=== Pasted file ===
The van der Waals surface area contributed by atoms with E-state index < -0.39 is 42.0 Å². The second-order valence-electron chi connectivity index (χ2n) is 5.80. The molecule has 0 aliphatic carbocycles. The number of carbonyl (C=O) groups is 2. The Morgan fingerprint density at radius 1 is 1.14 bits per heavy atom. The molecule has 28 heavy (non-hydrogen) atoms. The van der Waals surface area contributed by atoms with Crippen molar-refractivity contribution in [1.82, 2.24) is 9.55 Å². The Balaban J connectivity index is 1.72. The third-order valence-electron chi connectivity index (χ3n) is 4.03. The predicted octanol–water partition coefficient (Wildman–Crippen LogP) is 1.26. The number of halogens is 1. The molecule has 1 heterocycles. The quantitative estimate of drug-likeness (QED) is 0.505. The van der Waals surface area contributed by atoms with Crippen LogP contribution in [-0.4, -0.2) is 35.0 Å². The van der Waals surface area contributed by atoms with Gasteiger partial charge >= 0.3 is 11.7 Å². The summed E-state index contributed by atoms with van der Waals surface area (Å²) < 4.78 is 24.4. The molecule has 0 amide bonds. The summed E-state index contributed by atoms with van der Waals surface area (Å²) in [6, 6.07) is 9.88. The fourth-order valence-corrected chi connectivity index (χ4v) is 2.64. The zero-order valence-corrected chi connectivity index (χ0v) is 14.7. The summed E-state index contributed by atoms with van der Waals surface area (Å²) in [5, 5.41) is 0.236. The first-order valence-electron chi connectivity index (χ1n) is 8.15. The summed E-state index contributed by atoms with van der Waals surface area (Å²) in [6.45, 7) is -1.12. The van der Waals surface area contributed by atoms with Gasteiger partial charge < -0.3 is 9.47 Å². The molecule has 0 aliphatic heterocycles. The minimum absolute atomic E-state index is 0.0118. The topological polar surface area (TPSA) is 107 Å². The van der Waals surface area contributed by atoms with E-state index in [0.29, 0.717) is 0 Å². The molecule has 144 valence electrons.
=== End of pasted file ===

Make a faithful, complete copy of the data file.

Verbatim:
The van der Waals surface area contributed by atoms with E-state index < -0.39 is 42.0 Å². The second-order valence-electron chi connectivity index (χ2n) is 5.80. The molecule has 0 aliphatic carbocycles. The number of carbonyl (C=O) groups is 2. The Morgan fingerprint density at radius 1 is 1.14 bits per heavy atom. The molecule has 28 heavy (non-hydrogen) atoms. The van der Waals surface area contributed by atoms with Crippen molar-refractivity contribution in [1.82, 2.24) is 9.55 Å². The Balaban J connectivity index is 1.72. The third-order valence-electron chi connectivity index (χ3n) is 4.03. The predicted octanol–water partition coefficient (Wildman–Crippen LogP) is 1.26. The number of halogens is 1. The molecule has 1 heterocycles. The quantitative estimate of drug-likeness (QED) is 0.505. The van der Waals surface area contributed by atoms with Crippen LogP contribution in [-0.4, -0.2) is 35.0 Å². The van der Waals surface area contributed by atoms with Gasteiger partial charge >= 0.3 is 11.7 Å². The summed E-state index contributed by atoms with van der Waals surface area (Å²) < 4.78 is 24.4. The molecule has 0 amide bonds. The summed E-state index contributed by atoms with van der Waals surface area (Å²) in [6, 6.07) is 9.88. The fourth-order valence-corrected chi connectivity index (χ4v) is 2.64. The zero-order valence-corrected chi connectivity index (χ0v) is 14.7. The summed E-state index contributed by atoms with van der Waals surface area (Å²) in [5, 5.41) is 0.236. The first-order valence-electron chi connectivity index (χ1n) is 8.15. The summed E-state index contributed by atoms with van der Waals surface area (Å²) in [6.45, 7) is -1.12. The van der Waals surface area contributed by atoms with Gasteiger partial charge < -0.3 is 9.47 Å². The molecule has 0 aliphatic heterocycles. The minimum absolute atomic E-state index is 0.0118. The topological polar surface area (TPSA) is 107 Å². The van der Waals surface area contributed by atoms with E-state index in [0.29, 0.717) is 0 Å². The molecule has 144 valence electrons.